Chioma sat heavily at the edge of the bed staring at her shoe rack then her feet.
“Pregnancy has a way of revealing the unimagined ugliness in one’s body,” she thought as she stared at her swollen feet one more time which she felt look no different from that of an elephant.
She recalled – how her beautiful feet could slip into any of the stilettos in her shoe rack just a few months ago, but today all she can hope for was something that will at least fit to keep her from wearing bathroom slippers to work which already seems like the most available option.
Puffiness or swelling of the body is known as Oedema. It results from excess fluids stored in the body tissues. During pregnancy, increased pressure from the growing child in the womb on the blood vessels makes the body retain more fluid than usual. Oedema can occur in any part of the body, but it is common in the ankle, legs, feet, hands and face. The amount of fluid retained in the body may vary from time to time, usually worse during hot weather or towards the end of the day especially for people who walk a lot.
A significant number of women experience swollen bodies during the last few months of pregnancy. This is usually not fatal and shouldn’t unsettle you, however when the situation becomes particularly uncomfortable, painful or excessive, you should consider consulting your doctor.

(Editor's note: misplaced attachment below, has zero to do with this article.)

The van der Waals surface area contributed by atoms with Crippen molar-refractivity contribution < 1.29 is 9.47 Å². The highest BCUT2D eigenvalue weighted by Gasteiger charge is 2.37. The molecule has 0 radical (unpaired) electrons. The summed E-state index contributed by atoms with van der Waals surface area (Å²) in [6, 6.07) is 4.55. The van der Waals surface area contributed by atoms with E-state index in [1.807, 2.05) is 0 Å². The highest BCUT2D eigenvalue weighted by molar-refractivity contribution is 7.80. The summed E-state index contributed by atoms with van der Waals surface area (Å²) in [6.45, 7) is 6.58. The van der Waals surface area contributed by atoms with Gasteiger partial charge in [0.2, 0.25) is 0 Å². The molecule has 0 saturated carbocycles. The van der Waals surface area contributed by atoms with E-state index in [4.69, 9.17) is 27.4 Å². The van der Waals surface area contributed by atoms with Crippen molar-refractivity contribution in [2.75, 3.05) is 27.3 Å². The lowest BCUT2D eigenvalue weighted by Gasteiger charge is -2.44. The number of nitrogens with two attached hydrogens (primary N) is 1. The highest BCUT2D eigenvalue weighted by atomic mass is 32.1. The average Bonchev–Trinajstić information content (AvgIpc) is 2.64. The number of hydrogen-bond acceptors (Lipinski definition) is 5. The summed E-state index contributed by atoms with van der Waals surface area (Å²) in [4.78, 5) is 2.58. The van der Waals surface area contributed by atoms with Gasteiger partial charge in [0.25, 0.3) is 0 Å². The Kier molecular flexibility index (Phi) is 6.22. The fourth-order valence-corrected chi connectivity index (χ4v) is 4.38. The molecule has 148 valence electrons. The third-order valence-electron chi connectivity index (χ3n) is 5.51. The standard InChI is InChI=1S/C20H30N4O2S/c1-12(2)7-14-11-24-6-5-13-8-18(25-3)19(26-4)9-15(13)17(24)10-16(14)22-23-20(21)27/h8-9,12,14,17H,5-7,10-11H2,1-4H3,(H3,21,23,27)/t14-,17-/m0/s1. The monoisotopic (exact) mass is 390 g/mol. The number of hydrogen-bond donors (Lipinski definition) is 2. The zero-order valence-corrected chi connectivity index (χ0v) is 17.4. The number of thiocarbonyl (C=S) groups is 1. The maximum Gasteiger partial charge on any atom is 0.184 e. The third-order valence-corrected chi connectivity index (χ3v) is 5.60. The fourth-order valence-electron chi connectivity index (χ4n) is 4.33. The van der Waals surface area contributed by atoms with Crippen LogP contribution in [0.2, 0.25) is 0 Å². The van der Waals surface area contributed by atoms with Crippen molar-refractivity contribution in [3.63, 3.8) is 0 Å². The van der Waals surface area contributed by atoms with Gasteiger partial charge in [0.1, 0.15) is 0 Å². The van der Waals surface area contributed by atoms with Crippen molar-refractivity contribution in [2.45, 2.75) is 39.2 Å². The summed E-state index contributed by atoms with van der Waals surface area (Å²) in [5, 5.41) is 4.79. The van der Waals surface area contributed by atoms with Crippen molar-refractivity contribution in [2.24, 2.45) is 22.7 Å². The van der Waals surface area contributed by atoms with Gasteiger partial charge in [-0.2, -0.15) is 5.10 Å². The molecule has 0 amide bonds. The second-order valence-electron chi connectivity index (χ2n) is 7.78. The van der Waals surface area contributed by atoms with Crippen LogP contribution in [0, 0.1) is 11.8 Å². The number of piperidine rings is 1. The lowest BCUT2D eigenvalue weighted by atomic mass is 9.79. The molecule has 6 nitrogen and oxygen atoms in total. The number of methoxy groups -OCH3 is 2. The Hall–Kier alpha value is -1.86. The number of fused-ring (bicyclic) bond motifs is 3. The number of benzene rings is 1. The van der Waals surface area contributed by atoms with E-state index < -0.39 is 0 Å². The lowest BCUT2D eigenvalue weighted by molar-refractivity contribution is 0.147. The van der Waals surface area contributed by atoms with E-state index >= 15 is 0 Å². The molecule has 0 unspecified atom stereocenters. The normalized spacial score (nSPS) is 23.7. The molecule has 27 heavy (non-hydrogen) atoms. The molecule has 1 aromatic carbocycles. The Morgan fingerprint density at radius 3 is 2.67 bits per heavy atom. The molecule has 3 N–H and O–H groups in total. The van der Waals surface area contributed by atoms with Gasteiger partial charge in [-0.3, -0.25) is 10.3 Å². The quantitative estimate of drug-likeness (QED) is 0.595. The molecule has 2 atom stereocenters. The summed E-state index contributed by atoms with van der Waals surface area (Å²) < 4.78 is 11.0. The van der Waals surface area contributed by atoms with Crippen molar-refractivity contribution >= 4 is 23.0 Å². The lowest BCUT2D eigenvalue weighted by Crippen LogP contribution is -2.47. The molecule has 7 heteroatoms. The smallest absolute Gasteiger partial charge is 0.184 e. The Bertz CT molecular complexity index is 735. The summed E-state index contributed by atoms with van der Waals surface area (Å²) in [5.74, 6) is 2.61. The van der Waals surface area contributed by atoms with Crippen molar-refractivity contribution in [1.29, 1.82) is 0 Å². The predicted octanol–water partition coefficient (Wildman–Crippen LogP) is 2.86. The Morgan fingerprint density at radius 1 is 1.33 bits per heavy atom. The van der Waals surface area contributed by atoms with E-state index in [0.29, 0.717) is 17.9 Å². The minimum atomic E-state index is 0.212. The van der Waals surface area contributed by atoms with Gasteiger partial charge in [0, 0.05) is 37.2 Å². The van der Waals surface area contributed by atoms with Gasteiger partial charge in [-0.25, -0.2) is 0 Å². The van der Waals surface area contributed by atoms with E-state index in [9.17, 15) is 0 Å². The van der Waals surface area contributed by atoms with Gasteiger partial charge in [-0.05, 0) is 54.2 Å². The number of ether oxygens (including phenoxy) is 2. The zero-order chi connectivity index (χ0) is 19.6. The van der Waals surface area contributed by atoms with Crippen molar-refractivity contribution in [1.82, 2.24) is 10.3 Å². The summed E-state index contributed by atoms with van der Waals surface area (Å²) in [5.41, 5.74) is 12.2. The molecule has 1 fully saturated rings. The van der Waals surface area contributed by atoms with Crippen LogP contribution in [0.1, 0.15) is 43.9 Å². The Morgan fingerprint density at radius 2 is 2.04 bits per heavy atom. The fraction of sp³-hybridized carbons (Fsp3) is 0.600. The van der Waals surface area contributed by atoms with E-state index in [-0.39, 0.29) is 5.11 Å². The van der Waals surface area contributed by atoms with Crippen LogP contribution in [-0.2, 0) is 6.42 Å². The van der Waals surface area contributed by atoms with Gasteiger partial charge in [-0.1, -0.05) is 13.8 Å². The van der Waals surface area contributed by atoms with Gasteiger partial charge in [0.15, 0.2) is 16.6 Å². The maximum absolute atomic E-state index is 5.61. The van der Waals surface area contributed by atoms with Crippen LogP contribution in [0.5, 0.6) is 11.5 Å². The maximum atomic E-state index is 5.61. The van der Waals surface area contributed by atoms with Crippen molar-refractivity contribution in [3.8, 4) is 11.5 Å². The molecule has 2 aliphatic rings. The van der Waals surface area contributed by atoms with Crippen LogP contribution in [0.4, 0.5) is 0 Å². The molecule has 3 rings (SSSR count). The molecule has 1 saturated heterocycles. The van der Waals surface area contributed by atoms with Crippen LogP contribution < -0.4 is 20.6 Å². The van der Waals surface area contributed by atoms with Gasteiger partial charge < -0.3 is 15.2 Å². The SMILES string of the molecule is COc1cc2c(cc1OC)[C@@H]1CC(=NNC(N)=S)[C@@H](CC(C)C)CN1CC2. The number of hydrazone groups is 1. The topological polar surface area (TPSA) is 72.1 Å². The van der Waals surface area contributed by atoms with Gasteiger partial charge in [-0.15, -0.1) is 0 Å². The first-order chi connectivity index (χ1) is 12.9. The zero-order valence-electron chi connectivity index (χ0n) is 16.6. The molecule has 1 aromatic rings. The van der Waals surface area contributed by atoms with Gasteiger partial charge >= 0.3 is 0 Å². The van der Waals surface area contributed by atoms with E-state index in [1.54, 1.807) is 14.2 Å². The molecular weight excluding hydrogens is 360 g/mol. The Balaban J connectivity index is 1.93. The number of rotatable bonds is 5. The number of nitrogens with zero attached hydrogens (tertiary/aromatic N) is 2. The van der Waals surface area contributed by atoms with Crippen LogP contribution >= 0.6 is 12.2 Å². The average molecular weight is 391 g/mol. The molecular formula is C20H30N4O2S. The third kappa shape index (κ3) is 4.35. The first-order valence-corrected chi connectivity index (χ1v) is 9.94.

Oedema isn’t completely preventable during pregnancy but can be managed and controlled.
Tips for managing puffiness
What you eat:
- Eat healthy diets including fruits and vegetables which are naturally rich in vitamin C and E so you add a healthy amount of weight
- Reduce consumption of salt, sugar and fat; avoid packaged and processed food as most contain these 3 ingredients
- Drink lots of water to stay hydrated. Dehydration stimulates the body to hoard more water
- Wear very comfortable shoes. Shoes with elastic straps that can accommodate the feet without squeezing it.
- Elevate legs on a soft elevated platform whenever possible.
- Don’t cross your legs or ankles when sitting.
- Put a pillow under your feet when sleeping
- Take regular breaks between sitting and standing, take short walks.
- Stretch legs frequently, flex feet, wiggle toes and rotate ankles.
- Avoid tight clothes, especially around the ankles to give room for blood flow.
- Sleep on your sides, preferably your left. This helps the kidney eliminate waste better to reduce swellings
How did you cope with your swollen feets and body during pregnancy? Share your experiences for current preggos.